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Seven Stories Press

Works of Radical Imagination

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9781920888121

Ese vagar sin rumbo por nuestra 'Mayúscula América' me ha cambiado más de lo que creí." —Ernesto Che Guevara, de Diarios de Motocicleta

Diarios de Motocicleta es el diario de viaje del Che Guevara, viaje en el que descubre el continente de América Latina mientras es estudiante de medicina, comenzando en 1952 manejando una antigua motocicleta Norton junto a su amigo Alberto Granado, un bioquímico. Captura, se puede argumentar, inigualablemente a cualquier otro libro, la exuberancia y alegría de una persona joven con la firme convicción que la humanidad tiende hacia la justicia, la paz y la felicidad. Después del estreno en 2004 de la estimulante película con el mismo título, dirigida por Walter Salles, el libro se volvió un internacional éxito de ventas, nombrado como tal por el New York Times.

Esta edición incluya una introducción de Walter Salles y una variedad de nuevos materiales compuestos para la edición del 2004, coincidiendo con el estreno de la película, incluyendo 24 páginas de imágenes previamente inéditas, fotografiadas por el Che; notas y comentarios de su esposa, Aleida Guevara March; y una exhaustiva introducción del distinguido escritor cubano Cintio Vitier.

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9781920888121

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ERNESTO CHE GUEVARA is profoundly radicalized when, as a young doctor traversing Latin America for the second time, a journey he later describes in Latin America Diaries, he witnesses first the Bolivian Revolution, and then, in Guatemala, the overthrow of the democratically elected government of Jacobo Árbenz by U.S.-backed forces. After escaping to Mexico, Guevara meets up with a group of Cuban revolutionaries exiled in Mexico City led by Fidel Castro and immediately enlists in their planned expedition to overthrow Cuban dictator Fulgencio Batista. The Cubans nickname him "Che," a popular form of address in his native Argentina. The group sets sail for Cuba on November 25, 1956, aboard the yacht Granma, with Che as the group's doctor. Within several months, Fidel appoints him a commander of the Rebel Army, though he also continues to minister to wounded guerrilla fighters and captured Batista soldiers.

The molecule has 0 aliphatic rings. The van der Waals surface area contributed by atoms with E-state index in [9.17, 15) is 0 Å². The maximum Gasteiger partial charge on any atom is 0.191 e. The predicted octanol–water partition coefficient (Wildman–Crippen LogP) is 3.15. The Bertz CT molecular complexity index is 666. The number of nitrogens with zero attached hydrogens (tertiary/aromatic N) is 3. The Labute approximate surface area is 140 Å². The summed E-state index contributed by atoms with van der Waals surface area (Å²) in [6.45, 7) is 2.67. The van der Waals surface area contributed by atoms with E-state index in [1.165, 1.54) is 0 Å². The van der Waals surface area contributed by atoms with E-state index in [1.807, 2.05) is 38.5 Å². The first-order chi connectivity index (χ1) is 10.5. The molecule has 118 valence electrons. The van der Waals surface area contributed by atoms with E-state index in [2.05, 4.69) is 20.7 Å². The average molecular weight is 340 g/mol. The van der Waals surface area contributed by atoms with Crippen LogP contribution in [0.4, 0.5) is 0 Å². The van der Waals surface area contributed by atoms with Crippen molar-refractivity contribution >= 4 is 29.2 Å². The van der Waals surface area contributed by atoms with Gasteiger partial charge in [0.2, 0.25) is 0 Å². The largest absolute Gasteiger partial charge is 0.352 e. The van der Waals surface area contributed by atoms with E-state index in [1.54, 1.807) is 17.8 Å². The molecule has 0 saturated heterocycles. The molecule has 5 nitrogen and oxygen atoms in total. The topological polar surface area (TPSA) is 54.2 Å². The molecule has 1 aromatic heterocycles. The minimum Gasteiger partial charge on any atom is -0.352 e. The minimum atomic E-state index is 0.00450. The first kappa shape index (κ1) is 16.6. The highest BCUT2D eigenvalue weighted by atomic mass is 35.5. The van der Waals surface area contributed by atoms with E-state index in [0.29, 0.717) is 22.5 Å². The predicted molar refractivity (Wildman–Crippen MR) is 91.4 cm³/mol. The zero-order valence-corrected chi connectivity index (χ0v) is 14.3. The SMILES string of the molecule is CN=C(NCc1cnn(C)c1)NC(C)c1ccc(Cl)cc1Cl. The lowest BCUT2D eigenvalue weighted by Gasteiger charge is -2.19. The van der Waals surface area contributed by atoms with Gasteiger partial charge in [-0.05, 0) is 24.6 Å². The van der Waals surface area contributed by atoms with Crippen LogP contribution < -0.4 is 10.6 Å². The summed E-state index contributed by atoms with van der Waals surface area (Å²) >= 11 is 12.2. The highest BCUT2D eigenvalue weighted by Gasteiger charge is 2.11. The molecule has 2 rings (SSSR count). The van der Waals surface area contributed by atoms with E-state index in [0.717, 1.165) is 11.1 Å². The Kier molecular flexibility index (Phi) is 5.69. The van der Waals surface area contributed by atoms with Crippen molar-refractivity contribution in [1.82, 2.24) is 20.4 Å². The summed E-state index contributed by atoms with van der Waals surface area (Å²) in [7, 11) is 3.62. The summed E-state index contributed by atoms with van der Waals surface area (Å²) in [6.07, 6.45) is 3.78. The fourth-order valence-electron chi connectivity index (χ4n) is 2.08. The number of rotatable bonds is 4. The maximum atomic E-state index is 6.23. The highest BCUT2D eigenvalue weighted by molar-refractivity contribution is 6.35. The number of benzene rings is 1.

After General Batista flees Cuba on January 1st, 1959, Che becomes one of the key leaders of the new revolutionary government. He is also the most important representative of the Cuban Revolution internationally, heading numerous delegations and earning a reputation as a passionate and articulate spokesperson for Third World peoples. In April 1965, Che leaves Cuba to lead a guerrilla mission of some 200 Cuban soldiers to support the revolutionary struggle in Congo, a mission he recounts in Congo Diary. The book is characterized by Che's brutal, disciplined honesty, as he recounts the succession of failures and dead ends that characterized the mission, analyzing each one, and never losing sight of his innate optimism and clarity of mission. After returning to Cuba in December 1965, Che prepares another guerrilla force, this time to Bolivia, where he arrives in November 1966 with a small guerrilla force, intending to challenge the country's military dictatorship. He is captured there by U.S.-trained counterinsurgency forces on October 1967, and murdered in cold blood the next day. His Bolivian diaries were later edited and published as The Bolivian Diary.